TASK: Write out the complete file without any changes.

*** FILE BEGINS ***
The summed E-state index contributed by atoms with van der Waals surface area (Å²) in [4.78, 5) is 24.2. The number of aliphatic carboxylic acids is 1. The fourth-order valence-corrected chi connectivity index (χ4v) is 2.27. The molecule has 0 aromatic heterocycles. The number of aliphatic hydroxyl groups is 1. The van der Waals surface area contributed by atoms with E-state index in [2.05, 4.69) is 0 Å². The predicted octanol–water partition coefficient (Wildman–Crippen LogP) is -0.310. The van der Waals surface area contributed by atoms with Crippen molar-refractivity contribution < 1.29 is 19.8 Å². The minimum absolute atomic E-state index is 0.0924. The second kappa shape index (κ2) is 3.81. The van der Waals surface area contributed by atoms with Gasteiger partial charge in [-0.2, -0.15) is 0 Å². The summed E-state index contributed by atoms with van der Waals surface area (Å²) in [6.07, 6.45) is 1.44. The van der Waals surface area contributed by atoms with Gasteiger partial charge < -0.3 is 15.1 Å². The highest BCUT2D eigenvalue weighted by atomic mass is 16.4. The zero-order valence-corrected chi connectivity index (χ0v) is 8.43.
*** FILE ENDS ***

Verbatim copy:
The summed E-state index contributed by atoms with van der Waals surface area (Å²) in [4.78, 5) is 24.2. The number of aliphatic carboxylic acids is 1. The fourth-order valence-corrected chi connectivity index (χ4v) is 2.27. The molecule has 0 aromatic heterocycles. The number of aliphatic hydroxyl groups is 1. The van der Waals surface area contributed by atoms with E-state index in [2.05, 4.69) is 0 Å². The predicted octanol–water partition coefficient (Wildman–Crippen LogP) is -0.310. The van der Waals surface area contributed by atoms with Crippen molar-refractivity contribution < 1.29 is 19.8 Å². The minimum absolute atomic E-state index is 0.0924. The second kappa shape index (κ2) is 3.81. The van der Waals surface area contributed by atoms with Gasteiger partial charge in [-0.2, -0.15) is 0 Å². The summed E-state index contributed by atoms with van der Waals surface area (Å²) in [6.07, 6.45) is 1.44. The van der Waals surface area contributed by atoms with Gasteiger partial charge < -0.3 is 15.1 Å². The highest BCUT2D eigenvalue weighted by atomic mass is 16.4. The zero-order valence-corrected chi connectivity index (χ0v) is 8.43.